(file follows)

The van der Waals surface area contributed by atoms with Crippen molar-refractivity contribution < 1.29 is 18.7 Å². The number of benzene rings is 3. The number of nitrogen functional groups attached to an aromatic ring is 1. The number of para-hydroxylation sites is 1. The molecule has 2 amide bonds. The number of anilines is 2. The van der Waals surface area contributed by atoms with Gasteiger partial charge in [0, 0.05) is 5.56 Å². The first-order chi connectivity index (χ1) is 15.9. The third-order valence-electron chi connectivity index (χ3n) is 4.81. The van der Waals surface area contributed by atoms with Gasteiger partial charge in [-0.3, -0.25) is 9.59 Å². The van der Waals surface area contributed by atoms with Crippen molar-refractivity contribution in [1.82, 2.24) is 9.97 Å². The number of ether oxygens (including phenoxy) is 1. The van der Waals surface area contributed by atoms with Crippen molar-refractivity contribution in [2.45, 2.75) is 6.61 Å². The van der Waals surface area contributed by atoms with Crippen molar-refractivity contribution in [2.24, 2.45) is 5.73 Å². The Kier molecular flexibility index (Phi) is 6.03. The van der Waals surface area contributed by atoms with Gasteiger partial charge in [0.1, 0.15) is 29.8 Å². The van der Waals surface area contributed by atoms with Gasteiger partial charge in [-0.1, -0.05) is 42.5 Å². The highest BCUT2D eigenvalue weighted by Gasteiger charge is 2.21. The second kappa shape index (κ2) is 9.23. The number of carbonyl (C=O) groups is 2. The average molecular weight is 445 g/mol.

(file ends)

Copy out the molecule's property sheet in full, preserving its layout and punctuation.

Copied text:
The van der Waals surface area contributed by atoms with Crippen molar-refractivity contribution < 1.29 is 18.7 Å². The number of benzene rings is 3. The number of nitrogen functional groups attached to an aromatic ring is 1. The number of para-hydroxylation sites is 1. The molecule has 2 amide bonds. The number of anilines is 2. The van der Waals surface area contributed by atoms with Gasteiger partial charge in [0, 0.05) is 5.56 Å². The first-order chi connectivity index (χ1) is 15.9. The third-order valence-electron chi connectivity index (χ3n) is 4.81. The van der Waals surface area contributed by atoms with Gasteiger partial charge in [-0.3, -0.25) is 9.59 Å². The van der Waals surface area contributed by atoms with Crippen molar-refractivity contribution in [1.82, 2.24) is 9.97 Å². The number of ether oxygens (including phenoxy) is 1. The van der Waals surface area contributed by atoms with Crippen molar-refractivity contribution in [2.45, 2.75) is 6.61 Å². The van der Waals surface area contributed by atoms with Crippen molar-refractivity contribution in [2.24, 2.45) is 5.73 Å². The Kier molecular flexibility index (Phi) is 6.03. The van der Waals surface area contributed by atoms with Gasteiger partial charge in [0.1, 0.15) is 29.8 Å². The van der Waals surface area contributed by atoms with Gasteiger partial charge in [-0.1, -0.05) is 42.5 Å². The highest BCUT2D eigenvalue weighted by Gasteiger charge is 2.21. The second kappa shape index (κ2) is 9.23. The number of carbonyl (C=O) groups is 2. The average molecular weight is 445 g/mol.